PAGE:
The Common Redshank is also known as simply the Redshank. It is a Eurasian wader which is a widespread breeding bird across temperate Eurasia. Photographed in Bengal, India (Soumendu Das)


The Cattle Egret is found in the tropic, subtropics, and warm-temperate zones. This is a white bird adorned with buff plumes in the breeding season. Photographed in Najafgarh Haryana, India (Vijay Madan)


The Black-tailed Godwit has a discontinued breeding range stretching from Iceland to the far east of Russia. Photographed in Mangalajudi, Odisha (Aparna Mondal)


The Asian Openbill is a distinctive stork found mainly in the Indian Subcontinent and Southeast Asia. Photographed in Perak, Malaysia (Richard Chong)

Our mission is to build a global community around the freedom and beauty of birds in the wild as ambassadors for the natural ecosystems that they depend upon. They are the music, decoration, and character of every terrestrial habitat on the planet and have been around since the dinosaurs. They are the witnesses and ambassadors of the awesome power of nature. The wide availability of good, cheap optics has opened their world to us for the last few decades. Amazing, affordable DSLR cameras with long lenses are delivering brilliant digital bird imagery to online communities.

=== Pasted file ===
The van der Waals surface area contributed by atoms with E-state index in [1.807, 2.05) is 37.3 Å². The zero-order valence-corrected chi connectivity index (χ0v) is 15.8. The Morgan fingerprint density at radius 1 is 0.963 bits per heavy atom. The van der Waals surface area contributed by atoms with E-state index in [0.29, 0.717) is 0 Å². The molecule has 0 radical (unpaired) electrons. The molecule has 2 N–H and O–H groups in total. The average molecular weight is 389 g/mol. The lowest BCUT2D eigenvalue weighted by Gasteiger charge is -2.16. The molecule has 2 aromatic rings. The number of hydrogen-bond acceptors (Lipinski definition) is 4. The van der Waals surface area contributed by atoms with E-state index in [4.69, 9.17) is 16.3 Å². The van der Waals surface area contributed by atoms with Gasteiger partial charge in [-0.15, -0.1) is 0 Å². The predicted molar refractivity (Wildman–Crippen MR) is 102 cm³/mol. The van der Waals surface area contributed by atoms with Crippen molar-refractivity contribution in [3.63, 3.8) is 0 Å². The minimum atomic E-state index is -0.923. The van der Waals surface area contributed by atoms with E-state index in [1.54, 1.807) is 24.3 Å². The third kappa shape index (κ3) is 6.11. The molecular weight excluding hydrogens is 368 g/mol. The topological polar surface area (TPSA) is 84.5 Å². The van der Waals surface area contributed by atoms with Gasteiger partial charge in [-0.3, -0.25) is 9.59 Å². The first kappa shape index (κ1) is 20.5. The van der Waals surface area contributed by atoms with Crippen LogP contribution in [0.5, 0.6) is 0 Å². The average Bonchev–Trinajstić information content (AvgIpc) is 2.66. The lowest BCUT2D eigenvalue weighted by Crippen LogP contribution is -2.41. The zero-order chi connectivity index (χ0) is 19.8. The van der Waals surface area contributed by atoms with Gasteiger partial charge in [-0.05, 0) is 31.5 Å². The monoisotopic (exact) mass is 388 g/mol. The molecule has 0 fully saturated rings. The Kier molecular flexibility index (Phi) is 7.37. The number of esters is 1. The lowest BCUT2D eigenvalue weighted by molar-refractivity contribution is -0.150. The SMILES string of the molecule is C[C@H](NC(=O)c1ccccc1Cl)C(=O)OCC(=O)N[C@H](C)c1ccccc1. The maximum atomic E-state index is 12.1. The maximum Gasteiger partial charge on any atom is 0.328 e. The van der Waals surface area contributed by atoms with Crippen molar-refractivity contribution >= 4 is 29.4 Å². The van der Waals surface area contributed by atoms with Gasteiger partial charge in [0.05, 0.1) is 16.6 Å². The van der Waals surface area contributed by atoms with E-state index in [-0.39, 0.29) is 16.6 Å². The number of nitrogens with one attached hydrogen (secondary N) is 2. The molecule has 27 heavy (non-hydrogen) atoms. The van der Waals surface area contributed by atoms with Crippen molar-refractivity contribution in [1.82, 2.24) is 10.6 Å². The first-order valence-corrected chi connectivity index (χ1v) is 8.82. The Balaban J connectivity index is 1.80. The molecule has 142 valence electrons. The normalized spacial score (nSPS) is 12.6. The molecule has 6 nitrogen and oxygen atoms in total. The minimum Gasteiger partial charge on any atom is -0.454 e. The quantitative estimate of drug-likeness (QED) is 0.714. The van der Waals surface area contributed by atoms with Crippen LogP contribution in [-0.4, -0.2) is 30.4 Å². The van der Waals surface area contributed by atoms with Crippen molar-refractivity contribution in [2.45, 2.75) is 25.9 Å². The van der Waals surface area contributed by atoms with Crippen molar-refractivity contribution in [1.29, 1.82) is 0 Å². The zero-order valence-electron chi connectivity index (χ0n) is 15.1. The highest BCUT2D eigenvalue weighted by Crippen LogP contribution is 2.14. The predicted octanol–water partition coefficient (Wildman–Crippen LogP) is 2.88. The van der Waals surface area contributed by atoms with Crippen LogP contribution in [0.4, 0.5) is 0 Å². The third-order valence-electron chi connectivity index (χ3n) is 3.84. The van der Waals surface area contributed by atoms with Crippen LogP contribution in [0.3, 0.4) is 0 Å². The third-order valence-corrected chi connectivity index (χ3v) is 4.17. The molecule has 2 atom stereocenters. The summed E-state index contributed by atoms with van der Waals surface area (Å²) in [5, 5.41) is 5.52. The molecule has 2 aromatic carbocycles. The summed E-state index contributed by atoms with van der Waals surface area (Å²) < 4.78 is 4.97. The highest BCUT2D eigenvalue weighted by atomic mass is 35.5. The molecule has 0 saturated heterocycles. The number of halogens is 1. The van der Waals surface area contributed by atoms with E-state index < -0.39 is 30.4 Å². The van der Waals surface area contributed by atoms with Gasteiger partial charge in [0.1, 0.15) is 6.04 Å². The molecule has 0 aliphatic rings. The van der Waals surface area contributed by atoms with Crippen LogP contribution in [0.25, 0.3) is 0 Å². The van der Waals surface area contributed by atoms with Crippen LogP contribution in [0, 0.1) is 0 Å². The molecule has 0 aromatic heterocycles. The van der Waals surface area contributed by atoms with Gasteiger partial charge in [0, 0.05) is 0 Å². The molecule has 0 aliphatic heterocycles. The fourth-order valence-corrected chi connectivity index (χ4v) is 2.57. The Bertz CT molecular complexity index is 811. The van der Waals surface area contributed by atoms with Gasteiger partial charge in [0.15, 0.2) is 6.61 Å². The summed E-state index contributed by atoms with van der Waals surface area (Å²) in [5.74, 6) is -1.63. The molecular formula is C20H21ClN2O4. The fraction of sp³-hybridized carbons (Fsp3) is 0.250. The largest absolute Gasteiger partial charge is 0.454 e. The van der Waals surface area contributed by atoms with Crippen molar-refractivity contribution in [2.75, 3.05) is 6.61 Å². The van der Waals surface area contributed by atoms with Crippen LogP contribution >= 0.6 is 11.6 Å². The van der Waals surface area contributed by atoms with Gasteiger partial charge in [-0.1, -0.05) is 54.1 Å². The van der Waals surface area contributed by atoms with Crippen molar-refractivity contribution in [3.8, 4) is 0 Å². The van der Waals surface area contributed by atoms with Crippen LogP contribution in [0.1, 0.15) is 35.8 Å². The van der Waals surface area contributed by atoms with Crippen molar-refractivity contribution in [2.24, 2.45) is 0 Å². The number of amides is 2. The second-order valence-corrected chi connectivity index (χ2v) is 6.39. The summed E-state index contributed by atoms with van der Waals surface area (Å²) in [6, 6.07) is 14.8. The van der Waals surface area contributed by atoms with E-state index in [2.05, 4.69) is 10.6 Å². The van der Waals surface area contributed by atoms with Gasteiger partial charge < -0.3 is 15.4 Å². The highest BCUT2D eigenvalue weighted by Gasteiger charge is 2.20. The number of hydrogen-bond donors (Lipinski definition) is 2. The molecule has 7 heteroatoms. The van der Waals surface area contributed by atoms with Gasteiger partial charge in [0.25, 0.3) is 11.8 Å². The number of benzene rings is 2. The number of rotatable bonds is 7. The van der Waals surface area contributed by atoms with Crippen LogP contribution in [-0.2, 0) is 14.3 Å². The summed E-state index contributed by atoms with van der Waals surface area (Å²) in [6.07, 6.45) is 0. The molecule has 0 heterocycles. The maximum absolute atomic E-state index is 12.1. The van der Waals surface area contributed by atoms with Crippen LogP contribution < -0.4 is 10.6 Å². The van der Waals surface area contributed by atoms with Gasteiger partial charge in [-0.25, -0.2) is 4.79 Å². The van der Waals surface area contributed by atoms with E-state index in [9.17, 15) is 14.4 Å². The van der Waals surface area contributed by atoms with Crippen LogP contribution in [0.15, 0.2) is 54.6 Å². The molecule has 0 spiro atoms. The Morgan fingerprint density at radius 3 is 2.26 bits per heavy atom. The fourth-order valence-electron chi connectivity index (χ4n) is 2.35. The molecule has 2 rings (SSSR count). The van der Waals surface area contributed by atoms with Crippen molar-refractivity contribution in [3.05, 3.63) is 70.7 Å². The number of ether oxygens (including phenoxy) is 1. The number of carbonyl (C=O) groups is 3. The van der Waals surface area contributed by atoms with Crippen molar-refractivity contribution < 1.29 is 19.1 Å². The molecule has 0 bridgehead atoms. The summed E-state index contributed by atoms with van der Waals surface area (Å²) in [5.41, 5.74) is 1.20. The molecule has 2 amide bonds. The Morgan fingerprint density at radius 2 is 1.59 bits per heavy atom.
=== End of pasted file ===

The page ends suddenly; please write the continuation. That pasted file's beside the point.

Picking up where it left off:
We are in a day-and-age during which more bird species are threatened with extinction than ever before. The Wild Birds! Revolution aims to publish the “Top 25 Wild Bird Photographs of the Week” to 1 million people every week by the end of the year. That is a revolution that will change the world! Join thousands of other weekend naturalists, photographers, birders, experts, hikers, nature-lovers, guides, scientists, conservationists and artists that share the thousands of wild bird photographs submitted to the Wild Bird Trust website and Facebook page. Thousands of wild bird enthusiasts are going out every day to photograph our planet’s beautiful birdlife. Pick up your camera, fill your bird feeder, open your heart, and join the Wild Birds! Revolution!!

Edited by Abigail Ramudzuli, Campaign Manager